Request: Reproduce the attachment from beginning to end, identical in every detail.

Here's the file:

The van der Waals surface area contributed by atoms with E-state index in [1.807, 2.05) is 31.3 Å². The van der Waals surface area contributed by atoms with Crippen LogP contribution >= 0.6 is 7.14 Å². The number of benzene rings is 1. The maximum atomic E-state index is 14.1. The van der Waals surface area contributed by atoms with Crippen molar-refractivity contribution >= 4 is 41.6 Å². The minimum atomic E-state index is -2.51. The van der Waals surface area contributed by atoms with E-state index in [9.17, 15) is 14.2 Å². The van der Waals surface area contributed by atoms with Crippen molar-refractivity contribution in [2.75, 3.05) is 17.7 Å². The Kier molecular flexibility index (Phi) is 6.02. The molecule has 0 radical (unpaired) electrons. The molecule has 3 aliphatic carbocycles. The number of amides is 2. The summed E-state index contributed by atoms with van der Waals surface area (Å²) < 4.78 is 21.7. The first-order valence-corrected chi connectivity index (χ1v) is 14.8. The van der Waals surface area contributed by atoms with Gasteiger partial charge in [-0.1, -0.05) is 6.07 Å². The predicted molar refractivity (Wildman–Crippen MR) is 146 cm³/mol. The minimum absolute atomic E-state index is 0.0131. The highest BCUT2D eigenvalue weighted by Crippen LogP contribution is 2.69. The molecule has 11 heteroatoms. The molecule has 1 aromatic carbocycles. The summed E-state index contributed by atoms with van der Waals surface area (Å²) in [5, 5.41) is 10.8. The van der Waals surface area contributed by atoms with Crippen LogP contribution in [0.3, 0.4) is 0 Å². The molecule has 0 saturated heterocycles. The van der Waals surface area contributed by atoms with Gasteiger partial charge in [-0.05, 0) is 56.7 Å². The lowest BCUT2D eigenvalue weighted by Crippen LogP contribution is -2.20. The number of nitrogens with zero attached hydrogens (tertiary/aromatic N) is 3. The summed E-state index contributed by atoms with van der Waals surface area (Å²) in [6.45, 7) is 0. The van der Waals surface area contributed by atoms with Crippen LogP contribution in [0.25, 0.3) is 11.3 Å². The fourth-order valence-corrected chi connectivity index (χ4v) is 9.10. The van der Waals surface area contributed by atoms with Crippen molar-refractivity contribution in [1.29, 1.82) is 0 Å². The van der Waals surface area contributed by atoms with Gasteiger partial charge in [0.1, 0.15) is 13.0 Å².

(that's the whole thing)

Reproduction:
The van der Waals surface area contributed by atoms with E-state index in [1.807, 2.05) is 31.3 Å². The van der Waals surface area contributed by atoms with Crippen LogP contribution >= 0.6 is 7.14 Å². The number of benzene rings is 1. The maximum atomic E-state index is 14.1. The van der Waals surface area contributed by atoms with Crippen molar-refractivity contribution >= 4 is 41.6 Å². The minimum atomic E-state index is -2.51. The van der Waals surface area contributed by atoms with E-state index in [9.17, 15) is 14.2 Å². The van der Waals surface area contributed by atoms with Crippen molar-refractivity contribution in [2.75, 3.05) is 17.7 Å². The Kier molecular flexibility index (Phi) is 6.02. The molecule has 0 radical (unpaired) electrons. The molecule has 3 aliphatic carbocycles. The number of amides is 2. The summed E-state index contributed by atoms with van der Waals surface area (Å²) < 4.78 is 21.7. The first-order valence-corrected chi connectivity index (χ1v) is 14.8. The van der Waals surface area contributed by atoms with Gasteiger partial charge in [-0.1, -0.05) is 6.07 Å². The predicted molar refractivity (Wildman–Crippen MR) is 146 cm³/mol. The minimum absolute atomic E-state index is 0.0131. The highest BCUT2D eigenvalue weighted by Crippen LogP contribution is 2.69. The molecule has 11 heteroatoms. The molecule has 1 aromatic carbocycles. The summed E-state index contributed by atoms with van der Waals surface area (Å²) in [5, 5.41) is 10.8. The van der Waals surface area contributed by atoms with Crippen LogP contribution in [0.3, 0.4) is 0 Å². The molecule has 0 saturated heterocycles. The van der Waals surface area contributed by atoms with Gasteiger partial charge in [-0.05, 0) is 56.7 Å². The lowest BCUT2D eigenvalue weighted by Crippen LogP contribution is -2.20. The number of nitrogens with zero attached hydrogens (tertiary/aromatic N) is 3. The summed E-state index contributed by atoms with van der Waals surface area (Å²) in [6.45, 7) is 0. The van der Waals surface area contributed by atoms with Crippen LogP contribution in [0.25, 0.3) is 11.3 Å². The fourth-order valence-corrected chi connectivity index (χ4v) is 9.10. The van der Waals surface area contributed by atoms with Crippen molar-refractivity contribution in [1.29, 1.82) is 0 Å². The van der Waals surface area contributed by atoms with Gasteiger partial charge in [0.1, 0.15) is 13.0 Å².